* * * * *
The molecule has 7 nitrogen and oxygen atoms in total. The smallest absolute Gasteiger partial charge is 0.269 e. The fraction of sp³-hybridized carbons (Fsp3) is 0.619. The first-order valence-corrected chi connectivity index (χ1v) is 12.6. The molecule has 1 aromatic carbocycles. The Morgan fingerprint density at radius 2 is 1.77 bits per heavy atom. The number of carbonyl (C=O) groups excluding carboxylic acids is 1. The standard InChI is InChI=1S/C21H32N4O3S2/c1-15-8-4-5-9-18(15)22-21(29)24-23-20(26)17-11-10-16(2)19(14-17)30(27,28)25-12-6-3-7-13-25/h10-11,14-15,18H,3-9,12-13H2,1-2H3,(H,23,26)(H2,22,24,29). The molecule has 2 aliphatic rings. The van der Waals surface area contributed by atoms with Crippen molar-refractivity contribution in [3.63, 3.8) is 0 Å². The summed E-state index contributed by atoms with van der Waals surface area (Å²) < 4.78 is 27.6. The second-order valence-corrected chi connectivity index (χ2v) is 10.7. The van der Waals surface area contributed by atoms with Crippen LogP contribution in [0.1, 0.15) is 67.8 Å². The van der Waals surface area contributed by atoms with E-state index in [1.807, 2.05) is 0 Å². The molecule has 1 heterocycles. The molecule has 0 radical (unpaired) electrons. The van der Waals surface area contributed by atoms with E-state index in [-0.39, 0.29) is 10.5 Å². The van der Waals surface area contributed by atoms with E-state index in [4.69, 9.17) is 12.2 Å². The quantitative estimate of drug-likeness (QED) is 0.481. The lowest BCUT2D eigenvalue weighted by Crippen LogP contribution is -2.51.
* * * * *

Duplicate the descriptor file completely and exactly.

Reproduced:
The molecule has 7 nitrogen and oxygen atoms in total. The smallest absolute Gasteiger partial charge is 0.269 e. The fraction of sp³-hybridized carbons (Fsp3) is 0.619. The first-order valence-corrected chi connectivity index (χ1v) is 12.6. The molecule has 1 aromatic carbocycles. The Morgan fingerprint density at radius 2 is 1.77 bits per heavy atom. The number of carbonyl (C=O) groups excluding carboxylic acids is 1. The standard InChI is InChI=1S/C21H32N4O3S2/c1-15-8-4-5-9-18(15)22-21(29)24-23-20(26)17-11-10-16(2)19(14-17)30(27,28)25-12-6-3-7-13-25/h10-11,14-15,18H,3-9,12-13H2,1-2H3,(H,23,26)(H2,22,24,29). The molecule has 2 aliphatic rings. The van der Waals surface area contributed by atoms with Crippen molar-refractivity contribution in [3.63, 3.8) is 0 Å². The summed E-state index contributed by atoms with van der Waals surface area (Å²) < 4.78 is 27.6. The second-order valence-corrected chi connectivity index (χ2v) is 10.7. The van der Waals surface area contributed by atoms with Crippen LogP contribution in [0.1, 0.15) is 67.8 Å². The van der Waals surface area contributed by atoms with E-state index in [1.807, 2.05) is 0 Å². The molecule has 1 heterocycles. The molecule has 0 radical (unpaired) electrons. The van der Waals surface area contributed by atoms with E-state index in [-0.39, 0.29) is 10.5 Å². The van der Waals surface area contributed by atoms with E-state index in [4.69, 9.17) is 12.2 Å². The quantitative estimate of drug-likeness (QED) is 0.481. The lowest BCUT2D eigenvalue weighted by Crippen LogP contribution is -2.51.